Both Manning and Dungy shared a similar reputation: Talented practitioners who could not win the big game. Dungy's Colts lost in the playoffs to the eventual Super Bowl champions three years running: 2003 and 2004 to New England, and 2005 to Pittsburgh. The fates changed on Feb. 4, 2007 with a 29-17 victory over the Chicago Bears. Manning hit 25 of 38 passes for 247 yards with one touchdown and one interception and was named the game's MVP.
13 of 17AP
The Brooklyn Dodgers win the World Series (1955)
After losing to the hated Yankees in 1947, 1949, 1952 and 1953, Dem Bums finally did it in 1955, vanquishing their rivals in seven games. Brooklyn won a taut Game 7 (and the franchise's first World Series title) behind the clutch pitching of Johnny Podres, who never again had to buy a drink in Brooklyn.
14 of 17Walter Iooss Jr./SI
Elvin Hayes and Wes Unseld win an NBA title (1978)
Despite individual success, future Hall of Famers Hayes and Unseld remained ringless in their first 10 years in the NBA. That changed in 1978, when Hayes averaged 21.8 points for the Bullets during the postseason and Unseld was named the Finals MVP in a victory over the SuperSonics in seven games.
15 of 17Ronald C. Modra/SI, Jed Jacobsohn/Getty Images
Roger Clemens wins the World Series (1999)
The Yankees won their record 25th championship and third in four seasons but it was a particularly satisfying for Clemens, who won his first title after five Cy Young Awards and 247 wins in 16 seasons. Clemens pitched in the clinching Game 4, getting a win with a strong performance: four hits and one earned run over 7.2 innings.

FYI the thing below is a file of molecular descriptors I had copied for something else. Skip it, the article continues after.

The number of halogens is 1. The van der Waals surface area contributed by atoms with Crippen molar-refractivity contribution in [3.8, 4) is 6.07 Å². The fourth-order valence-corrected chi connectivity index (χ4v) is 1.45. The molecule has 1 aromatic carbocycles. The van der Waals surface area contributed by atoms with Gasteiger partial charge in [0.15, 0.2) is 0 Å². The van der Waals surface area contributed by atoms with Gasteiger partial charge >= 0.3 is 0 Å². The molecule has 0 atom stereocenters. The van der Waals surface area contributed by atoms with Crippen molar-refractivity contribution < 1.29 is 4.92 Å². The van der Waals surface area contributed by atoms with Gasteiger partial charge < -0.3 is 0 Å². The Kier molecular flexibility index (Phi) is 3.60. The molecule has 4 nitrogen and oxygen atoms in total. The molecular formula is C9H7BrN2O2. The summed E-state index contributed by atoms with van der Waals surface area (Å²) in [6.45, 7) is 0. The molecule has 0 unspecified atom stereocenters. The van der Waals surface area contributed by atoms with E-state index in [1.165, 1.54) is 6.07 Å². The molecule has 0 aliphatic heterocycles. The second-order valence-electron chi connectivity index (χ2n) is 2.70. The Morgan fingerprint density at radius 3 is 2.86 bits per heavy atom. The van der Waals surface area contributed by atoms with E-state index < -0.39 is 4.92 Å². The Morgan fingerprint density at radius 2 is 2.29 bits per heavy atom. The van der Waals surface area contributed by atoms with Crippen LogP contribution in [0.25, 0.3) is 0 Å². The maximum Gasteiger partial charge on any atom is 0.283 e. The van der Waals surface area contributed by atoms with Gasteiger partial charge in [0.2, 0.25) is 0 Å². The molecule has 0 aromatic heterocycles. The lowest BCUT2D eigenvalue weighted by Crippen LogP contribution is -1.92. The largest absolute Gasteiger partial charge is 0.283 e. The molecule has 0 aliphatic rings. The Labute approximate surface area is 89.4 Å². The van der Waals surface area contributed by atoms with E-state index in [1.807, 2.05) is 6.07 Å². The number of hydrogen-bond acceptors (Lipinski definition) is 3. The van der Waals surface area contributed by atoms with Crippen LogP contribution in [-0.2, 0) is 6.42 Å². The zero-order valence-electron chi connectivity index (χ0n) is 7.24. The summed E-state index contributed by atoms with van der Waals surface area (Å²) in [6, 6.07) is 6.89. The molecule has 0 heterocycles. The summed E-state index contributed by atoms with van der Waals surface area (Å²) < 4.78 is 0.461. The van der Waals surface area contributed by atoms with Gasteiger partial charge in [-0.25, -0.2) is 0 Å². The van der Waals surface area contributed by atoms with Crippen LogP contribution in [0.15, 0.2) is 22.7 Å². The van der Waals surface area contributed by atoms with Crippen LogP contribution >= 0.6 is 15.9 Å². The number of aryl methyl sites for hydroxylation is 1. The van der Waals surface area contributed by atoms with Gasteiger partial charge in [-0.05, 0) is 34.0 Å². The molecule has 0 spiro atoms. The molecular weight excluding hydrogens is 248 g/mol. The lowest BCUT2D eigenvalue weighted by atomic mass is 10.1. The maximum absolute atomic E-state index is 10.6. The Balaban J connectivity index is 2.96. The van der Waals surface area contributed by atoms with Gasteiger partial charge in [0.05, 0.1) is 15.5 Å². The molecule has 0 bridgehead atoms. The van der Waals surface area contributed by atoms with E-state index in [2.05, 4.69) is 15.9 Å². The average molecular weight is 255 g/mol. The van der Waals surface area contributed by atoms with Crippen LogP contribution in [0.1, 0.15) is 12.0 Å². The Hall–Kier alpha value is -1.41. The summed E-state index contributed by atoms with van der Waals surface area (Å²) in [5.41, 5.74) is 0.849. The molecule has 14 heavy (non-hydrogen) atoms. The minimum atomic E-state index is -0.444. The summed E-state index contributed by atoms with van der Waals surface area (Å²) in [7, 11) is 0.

16 of 17AP
Jim Boeheim wins an NCAA men's basketball title (2003)
During his 27 seasons as head coach at his alma mater, Boeheim had achieved remarkable success, but was 0-2 in the national championship. Then came freshman Carmelo Anthony, who led the Orange on a dream run in 2003. Anthony finished with 20 points, had 10 rebounds and seven assists in a 81-78 victory over Kansas that gave Boeheim his first national championship.
17 of 17Chuck Solomon/SI, Al Tielemans/SI
Phillies win the World Series (2008)
The Phillies defeated the Rays four games to one in the 2008 World Series to claim the city's first major sports championship in 25 years. Shortstop Jimmy Rollins summed up the city's relief. "It's over," Rollins said. "It's over, man."
You May Like
More More Sports
Sign Up for our Newsletter
Don't get stuck on the sidelines! Sign up to get exclusives, daily highlights, analysis and more—delivered right to your inbox!